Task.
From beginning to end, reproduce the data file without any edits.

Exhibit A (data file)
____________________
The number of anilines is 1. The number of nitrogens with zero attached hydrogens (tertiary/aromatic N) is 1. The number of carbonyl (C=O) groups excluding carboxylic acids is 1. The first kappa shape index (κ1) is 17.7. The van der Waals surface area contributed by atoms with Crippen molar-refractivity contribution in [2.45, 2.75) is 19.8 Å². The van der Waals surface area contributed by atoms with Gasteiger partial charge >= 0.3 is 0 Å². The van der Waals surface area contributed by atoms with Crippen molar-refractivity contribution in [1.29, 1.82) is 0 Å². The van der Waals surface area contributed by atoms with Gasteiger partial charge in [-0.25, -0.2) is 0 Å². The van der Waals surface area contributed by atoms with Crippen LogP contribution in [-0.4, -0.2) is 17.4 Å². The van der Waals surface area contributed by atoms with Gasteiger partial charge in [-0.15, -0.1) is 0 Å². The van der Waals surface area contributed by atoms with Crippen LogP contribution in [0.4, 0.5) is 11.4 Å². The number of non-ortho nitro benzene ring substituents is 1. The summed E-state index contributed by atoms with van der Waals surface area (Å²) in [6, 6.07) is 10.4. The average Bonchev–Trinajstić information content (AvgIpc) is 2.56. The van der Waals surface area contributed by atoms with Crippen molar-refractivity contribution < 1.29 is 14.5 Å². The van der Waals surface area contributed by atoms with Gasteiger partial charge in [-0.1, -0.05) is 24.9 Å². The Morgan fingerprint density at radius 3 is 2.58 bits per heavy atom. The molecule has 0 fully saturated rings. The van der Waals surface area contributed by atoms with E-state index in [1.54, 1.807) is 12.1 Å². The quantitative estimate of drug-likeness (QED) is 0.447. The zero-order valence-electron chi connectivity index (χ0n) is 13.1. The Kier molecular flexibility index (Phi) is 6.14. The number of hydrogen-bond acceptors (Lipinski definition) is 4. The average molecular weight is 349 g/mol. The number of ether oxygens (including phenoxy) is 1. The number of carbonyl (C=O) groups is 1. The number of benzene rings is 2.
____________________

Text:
The number of anilines is 1. The number of nitrogens with zero attached hydrogens (tertiary/aromatic N) is 1. The number of carbonyl (C=O) groups excluding carboxylic acids is 1. The first kappa shape index (κ1) is 17.7. The van der Waals surface area contributed by atoms with Crippen molar-refractivity contribution in [2.45, 2.75) is 19.8 Å². The van der Waals surface area contributed by atoms with Gasteiger partial charge >= 0.3 is 0 Å². The van der Waals surface area contributed by atoms with Crippen molar-refractivity contribution in [1.29, 1.82) is 0 Å². The van der Waals surface area contributed by atoms with Gasteiger partial charge in [-0.25, -0.2) is 0 Å². The van der Waals surface area contributed by atoms with Crippen LogP contribution in [-0.4, -0.2) is 17.4 Å². The van der Waals surface area contributed by atoms with Gasteiger partial charge in [-0.15, -0.1) is 0 Å². The van der Waals surface area contributed by atoms with Crippen LogP contribution in [0.4, 0.5) is 11.4 Å². The number of non-ortho nitro benzene ring substituents is 1. The summed E-state index contributed by atoms with van der Waals surface area (Å²) in [6, 6.07) is 10.4. The average Bonchev–Trinajstić information content (AvgIpc) is 2.56. The van der Waals surface area contributed by atoms with Crippen molar-refractivity contribution < 1.29 is 14.5 Å². The van der Waals surface area contributed by atoms with Gasteiger partial charge in [-0.1, -0.05) is 24.9 Å². The Morgan fingerprint density at radius 3 is 2.58 bits per heavy atom. The molecule has 0 fully saturated rings. The van der Waals surface area contributed by atoms with E-state index in [1.54, 1.807) is 12.1 Å². The quantitative estimate of drug-likeness (QED) is 0.447. The zero-order valence-electron chi connectivity index (χ0n) is 13.1. The Kier molecular flexibility index (Phi) is 6.14. The number of hydrogen-bond acceptors (Lipinski definition) is 4. The average molecular weight is 349 g/mol. The number of ether oxygens (including phenoxy) is 1. The number of carbonyl (C=O) groups is 1. The number of benzene rings is 2.